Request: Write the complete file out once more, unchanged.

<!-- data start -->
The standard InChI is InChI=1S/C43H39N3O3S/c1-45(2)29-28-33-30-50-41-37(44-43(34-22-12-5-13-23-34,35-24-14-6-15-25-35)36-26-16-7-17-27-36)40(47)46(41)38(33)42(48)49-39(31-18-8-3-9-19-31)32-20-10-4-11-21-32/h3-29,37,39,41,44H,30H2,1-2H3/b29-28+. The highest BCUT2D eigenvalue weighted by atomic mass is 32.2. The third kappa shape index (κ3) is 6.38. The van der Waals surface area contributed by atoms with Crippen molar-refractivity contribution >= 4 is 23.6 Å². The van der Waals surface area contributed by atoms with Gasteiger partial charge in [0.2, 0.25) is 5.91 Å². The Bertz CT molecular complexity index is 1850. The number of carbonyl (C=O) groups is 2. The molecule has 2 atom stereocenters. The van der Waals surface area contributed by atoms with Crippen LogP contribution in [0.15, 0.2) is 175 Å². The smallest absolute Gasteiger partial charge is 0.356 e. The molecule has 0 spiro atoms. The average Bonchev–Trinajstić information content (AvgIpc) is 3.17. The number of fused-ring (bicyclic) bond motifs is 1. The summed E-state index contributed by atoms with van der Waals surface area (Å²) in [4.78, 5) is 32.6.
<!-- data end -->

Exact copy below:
The standard InChI is InChI=1S/C43H39N3O3S/c1-45(2)29-28-33-30-50-41-37(44-43(34-22-12-5-13-23-34,35-24-14-6-15-25-35)36-26-16-7-17-27-36)40(47)46(41)38(33)42(48)49-39(31-18-8-3-9-19-31)32-20-10-4-11-21-32/h3-29,37,39,41,44H,30H2,1-2H3/b29-28+. The highest BCUT2D eigenvalue weighted by atomic mass is 32.2. The third kappa shape index (κ3) is 6.38. The van der Waals surface area contributed by atoms with Crippen molar-refractivity contribution >= 4 is 23.6 Å². The van der Waals surface area contributed by atoms with Gasteiger partial charge in [0.2, 0.25) is 5.91 Å². The Bertz CT molecular complexity index is 1850. The number of carbonyl (C=O) groups is 2. The molecule has 2 atom stereocenters. The van der Waals surface area contributed by atoms with Crippen LogP contribution in [0.15, 0.2) is 175 Å². The smallest absolute Gasteiger partial charge is 0.356 e. The molecule has 0 spiro atoms. The average Bonchev–Trinajstić information content (AvgIpc) is 3.17. The number of fused-ring (bicyclic) bond motifs is 1. The summed E-state index contributed by atoms with van der Waals surface area (Å²) in [4.78, 5) is 32.6.